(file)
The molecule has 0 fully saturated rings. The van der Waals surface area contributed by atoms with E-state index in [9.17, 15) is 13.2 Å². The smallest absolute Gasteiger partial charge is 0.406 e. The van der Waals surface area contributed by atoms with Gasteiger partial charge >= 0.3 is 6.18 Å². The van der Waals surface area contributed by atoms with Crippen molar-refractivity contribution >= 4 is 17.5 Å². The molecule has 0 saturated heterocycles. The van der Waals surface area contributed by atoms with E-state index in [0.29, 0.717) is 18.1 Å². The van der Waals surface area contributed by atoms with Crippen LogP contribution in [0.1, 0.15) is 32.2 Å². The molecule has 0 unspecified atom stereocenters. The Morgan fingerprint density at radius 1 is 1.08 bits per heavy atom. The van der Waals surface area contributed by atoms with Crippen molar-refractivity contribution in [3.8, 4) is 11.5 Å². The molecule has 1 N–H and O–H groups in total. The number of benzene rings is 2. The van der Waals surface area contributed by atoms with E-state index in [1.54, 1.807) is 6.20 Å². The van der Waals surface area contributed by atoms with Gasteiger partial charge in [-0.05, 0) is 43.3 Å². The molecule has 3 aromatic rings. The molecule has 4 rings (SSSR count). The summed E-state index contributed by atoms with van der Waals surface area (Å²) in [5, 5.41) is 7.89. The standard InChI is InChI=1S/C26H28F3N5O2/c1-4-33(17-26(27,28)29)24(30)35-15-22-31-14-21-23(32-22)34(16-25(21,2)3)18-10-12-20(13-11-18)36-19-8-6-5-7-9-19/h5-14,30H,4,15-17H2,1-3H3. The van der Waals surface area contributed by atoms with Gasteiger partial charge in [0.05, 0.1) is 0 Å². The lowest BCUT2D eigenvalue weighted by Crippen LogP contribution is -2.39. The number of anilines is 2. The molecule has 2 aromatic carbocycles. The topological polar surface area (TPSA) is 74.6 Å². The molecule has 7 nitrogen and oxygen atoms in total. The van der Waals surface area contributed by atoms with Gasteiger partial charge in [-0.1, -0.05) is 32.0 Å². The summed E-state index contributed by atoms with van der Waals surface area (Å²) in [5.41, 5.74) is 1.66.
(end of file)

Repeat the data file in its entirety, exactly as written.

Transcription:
The molecule has 0 fully saturated rings. The van der Waals surface area contributed by atoms with E-state index in [9.17, 15) is 13.2 Å². The smallest absolute Gasteiger partial charge is 0.406 e. The van der Waals surface area contributed by atoms with Gasteiger partial charge >= 0.3 is 6.18 Å². The van der Waals surface area contributed by atoms with Crippen molar-refractivity contribution >= 4 is 17.5 Å². The molecule has 0 saturated heterocycles. The van der Waals surface area contributed by atoms with E-state index in [0.29, 0.717) is 18.1 Å². The van der Waals surface area contributed by atoms with Crippen LogP contribution in [0.1, 0.15) is 32.2 Å². The molecule has 0 unspecified atom stereocenters. The Morgan fingerprint density at radius 1 is 1.08 bits per heavy atom. The van der Waals surface area contributed by atoms with Crippen molar-refractivity contribution in [3.8, 4) is 11.5 Å². The molecule has 1 N–H and O–H groups in total. The number of benzene rings is 2. The van der Waals surface area contributed by atoms with E-state index in [1.54, 1.807) is 6.20 Å². The van der Waals surface area contributed by atoms with Gasteiger partial charge in [-0.05, 0) is 43.3 Å². The molecule has 3 aromatic rings. The molecule has 4 rings (SSSR count). The summed E-state index contributed by atoms with van der Waals surface area (Å²) in [5, 5.41) is 7.89. The standard InChI is InChI=1S/C26H28F3N5O2/c1-4-33(17-26(27,28)29)24(30)35-15-22-31-14-21-23(32-22)34(16-25(21,2)3)18-10-12-20(13-11-18)36-19-8-6-5-7-9-19/h5-14,30H,4,15-17H2,1-3H3. The van der Waals surface area contributed by atoms with Gasteiger partial charge in [0.05, 0.1) is 0 Å². The lowest BCUT2D eigenvalue weighted by Crippen LogP contribution is -2.39. The number of anilines is 2. The molecule has 2 aromatic carbocycles. The topological polar surface area (TPSA) is 74.6 Å². The molecule has 7 nitrogen and oxygen atoms in total. The van der Waals surface area contributed by atoms with Gasteiger partial charge in [-0.1, -0.05) is 32.0 Å². The summed E-state index contributed by atoms with van der Waals surface area (Å²) in [5.41, 5.74) is 1.66.